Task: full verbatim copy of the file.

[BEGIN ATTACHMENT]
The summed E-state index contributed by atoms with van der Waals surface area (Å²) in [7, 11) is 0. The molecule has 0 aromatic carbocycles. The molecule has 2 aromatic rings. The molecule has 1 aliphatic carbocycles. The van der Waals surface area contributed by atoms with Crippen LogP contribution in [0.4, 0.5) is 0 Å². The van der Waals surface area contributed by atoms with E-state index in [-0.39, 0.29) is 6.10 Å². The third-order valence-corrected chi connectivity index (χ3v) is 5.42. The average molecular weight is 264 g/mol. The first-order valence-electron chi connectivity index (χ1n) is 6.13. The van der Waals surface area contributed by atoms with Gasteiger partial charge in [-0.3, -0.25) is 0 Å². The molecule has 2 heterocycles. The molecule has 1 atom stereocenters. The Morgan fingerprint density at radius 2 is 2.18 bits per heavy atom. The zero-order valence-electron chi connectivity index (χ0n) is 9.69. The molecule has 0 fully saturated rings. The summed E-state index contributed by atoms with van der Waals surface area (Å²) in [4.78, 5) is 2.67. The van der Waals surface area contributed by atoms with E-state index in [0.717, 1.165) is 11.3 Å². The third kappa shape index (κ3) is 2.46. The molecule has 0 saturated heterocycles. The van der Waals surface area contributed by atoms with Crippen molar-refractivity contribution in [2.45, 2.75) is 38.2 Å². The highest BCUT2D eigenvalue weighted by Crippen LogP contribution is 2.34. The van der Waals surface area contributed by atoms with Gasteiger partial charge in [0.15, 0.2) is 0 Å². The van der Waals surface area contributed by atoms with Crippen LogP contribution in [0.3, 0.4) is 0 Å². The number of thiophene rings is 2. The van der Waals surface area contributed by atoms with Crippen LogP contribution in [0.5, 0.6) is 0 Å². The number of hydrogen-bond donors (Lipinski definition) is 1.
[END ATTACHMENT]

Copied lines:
The summed E-state index contributed by atoms with van der Waals surface area (Å²) in [7, 11) is 0. The molecule has 0 aromatic carbocycles. The molecule has 2 aromatic rings. The molecule has 1 aliphatic carbocycles. The van der Waals surface area contributed by atoms with Crippen LogP contribution in [0.4, 0.5) is 0 Å². The van der Waals surface area contributed by atoms with E-state index in [-0.39, 0.29) is 6.10 Å². The third-order valence-corrected chi connectivity index (χ3v) is 5.42. The average molecular weight is 264 g/mol. The first-order valence-electron chi connectivity index (χ1n) is 6.13. The van der Waals surface area contributed by atoms with Gasteiger partial charge in [-0.3, -0.25) is 0 Å². The molecule has 2 heterocycles. The molecule has 1 atom stereocenters. The Morgan fingerprint density at radius 2 is 2.18 bits per heavy atom. The zero-order valence-electron chi connectivity index (χ0n) is 9.69. The molecule has 0 fully saturated rings. The summed E-state index contributed by atoms with van der Waals surface area (Å²) in [4.78, 5) is 2.67. The van der Waals surface area contributed by atoms with E-state index in [0.717, 1.165) is 11.3 Å². The third kappa shape index (κ3) is 2.46. The molecule has 0 saturated heterocycles. The van der Waals surface area contributed by atoms with Crippen molar-refractivity contribution in [2.45, 2.75) is 38.2 Å². The highest BCUT2D eigenvalue weighted by Crippen LogP contribution is 2.34. The van der Waals surface area contributed by atoms with Gasteiger partial charge in [0.15, 0.2) is 0 Å². The van der Waals surface area contributed by atoms with Crippen LogP contribution in [0.3, 0.4) is 0 Å². The number of thiophene rings is 2. The van der Waals surface area contributed by atoms with Crippen LogP contribution in [0.5, 0.6) is 0 Å². The number of hydrogen-bond donors (Lipinski definition) is 1.